An NGO, headed by a retired high court judge, has sued the National Agency for Food and Drugs Administration and Control over use of banned chemical, methyl bromide, as fumigant for hibiscus seeds before exportation. Raheem Akingbolu who has been following the development writes on the undercurrent over the dangerous moves by some hibiscus exporters
In July this year, a nongovernmental organisation, Virtues Unlimited Restorative Justice Initiative (VURJI), and a retired judge of the Osun State High Court, Justice Olamide Oloyede sued the National Agency for Food and Drug Administration and Control (NAFDAC), and eight others before the Federal High Court, Lagos. The grouse was that a banned chemical, methyl bromide, was allegedly being imported into the country.
Justice Oluremi Oguntoyinbo, the presiding judge, was being asked for an order compelling the defendants to “investigate, identify and destroy in a healthy and safe manner, any methyl bromide, an odourless, colourless gas used to control pests in agriculture which has serious negative effect on humans and the environment.”
Already, a Lagos-based company (name withheld) was purportedly issued a license by the Nigeria Agricultural Quarantine Services (NAQS) without the permit of NAFDAC. On that premise, the NGO asked the court to declare this as being unlawful and illegal.
Those joined in the suit were National Environmental Standards and Regulations Enforcement Agency, NESREA, Nigeria Customs Service, NCS, Federal Ministry of Health, Ministry of Environment, the Ministry of Agriculture and the Ministry of Justice.
The retired judge said that she knew “for a fact that the continuous use of methyl bromide constitutes a hazard to the Nigerian public and stratosphere, and will eventually foist greater hardship on Nigeria a country currently dealing with other developmental issues.”
While this was what was being seen outside, sourced told THISDAY that the health of millions of Nigerians was being put to risk due to the fact that some exporters of hibiscus seeds wanted to create a cartel in the business.
As many might be aware, Mexico consumes almost 45 per cent of the total hibiscus produced globally. It is like a staple drink in the country and that is why majority of those who produce the hibiscus extract sees Mexico as a major export target.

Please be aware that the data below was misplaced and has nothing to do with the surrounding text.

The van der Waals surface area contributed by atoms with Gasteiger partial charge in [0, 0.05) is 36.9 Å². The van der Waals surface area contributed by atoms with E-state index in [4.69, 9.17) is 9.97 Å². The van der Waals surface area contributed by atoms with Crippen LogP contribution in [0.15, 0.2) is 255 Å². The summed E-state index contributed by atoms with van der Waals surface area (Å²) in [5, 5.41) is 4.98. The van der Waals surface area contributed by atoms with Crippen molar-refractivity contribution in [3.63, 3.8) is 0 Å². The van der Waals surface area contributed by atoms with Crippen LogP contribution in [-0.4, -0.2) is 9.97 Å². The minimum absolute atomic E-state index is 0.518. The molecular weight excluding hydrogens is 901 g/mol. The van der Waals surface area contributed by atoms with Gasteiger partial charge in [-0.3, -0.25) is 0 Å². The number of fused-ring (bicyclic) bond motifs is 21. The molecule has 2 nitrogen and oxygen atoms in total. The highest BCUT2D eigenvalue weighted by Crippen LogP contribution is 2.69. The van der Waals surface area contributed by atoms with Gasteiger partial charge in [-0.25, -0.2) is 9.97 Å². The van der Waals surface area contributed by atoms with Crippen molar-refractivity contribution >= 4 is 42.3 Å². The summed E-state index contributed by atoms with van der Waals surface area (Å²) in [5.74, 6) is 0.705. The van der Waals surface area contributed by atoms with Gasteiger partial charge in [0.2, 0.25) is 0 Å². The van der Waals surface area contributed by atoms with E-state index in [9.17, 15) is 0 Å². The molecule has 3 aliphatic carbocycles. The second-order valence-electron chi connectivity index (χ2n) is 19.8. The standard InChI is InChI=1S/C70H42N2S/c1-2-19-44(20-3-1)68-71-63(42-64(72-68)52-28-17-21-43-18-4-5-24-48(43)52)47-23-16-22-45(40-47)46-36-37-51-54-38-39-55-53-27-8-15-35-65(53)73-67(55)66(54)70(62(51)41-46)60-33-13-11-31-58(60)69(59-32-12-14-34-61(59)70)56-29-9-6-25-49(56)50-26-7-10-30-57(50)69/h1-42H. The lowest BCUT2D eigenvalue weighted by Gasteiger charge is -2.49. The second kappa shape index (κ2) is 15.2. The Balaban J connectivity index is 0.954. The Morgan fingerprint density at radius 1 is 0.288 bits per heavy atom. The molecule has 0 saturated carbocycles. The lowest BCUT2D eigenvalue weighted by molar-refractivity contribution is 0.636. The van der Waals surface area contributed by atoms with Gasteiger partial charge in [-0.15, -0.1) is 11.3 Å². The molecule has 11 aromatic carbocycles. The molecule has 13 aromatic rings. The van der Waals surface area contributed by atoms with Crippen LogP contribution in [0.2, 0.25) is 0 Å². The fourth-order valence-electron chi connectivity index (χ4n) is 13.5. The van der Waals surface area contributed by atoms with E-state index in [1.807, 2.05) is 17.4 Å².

All was going on well between Nigeria hibiscus exporters until Mexico authorities came up with the allegation that they found pests from hibiscus seeds from Sudan. Later they claimed such was found in exports from Senegal, Egypt and later Nigeria. And hence, they banned importation of hibiscus seeds from these countries. Those in the know claimed that perhaps, those wanting to create the cartel were behind this ban.
According to THISDAY checks, some Nigerians, as well as other African exporters had to travel to Mexico to meet with the local quarantine authorities in Mexico who insisted that before they could allow any shipment from Africa, such shipment had to be fumigated by a fumigant. This, on paper, would have been a good idea to keep the business going but for the fumigant, the Mexicans insisted must be used to preserve the shipment. The fumigant is Methyl Bromide.
This, according to findings, did not go on well with countries like Egypt, Sudan and Senegal. In fact, sources told THISDAY that Senegal called the bluff of the Mexicans and suggested that if methyl bromide would be used, it must be used in Mexico at the point of entry and not in their own country. The Mexican authorities did not agree to this and Senegal subsequently stopped shipment to Mexico and Sudan and Egypt followed suit.
However, it came as a shock to many that the National Agricultural Quarantine Service, NAQS, had allowed the importation of methyl bromide into Nigeria to fumigate hibiscus seeds. In fact, sources told THISDAY that some fumigation chambers were already being built in Lagos.
Methyl bromide is not only a banned substance in virtually all countries of the world, it poses threat to the Ozone Layer and it is dangerously injurious to humans.
According to a report by the Pesticide Information Project of Cooperative Extension Offices of Cornell University, Michigan State University, Oregon State University, and University of California at Davis, is an extremely dangerous and poisonous substance. But this is even made worse because it is both colourless and odourless.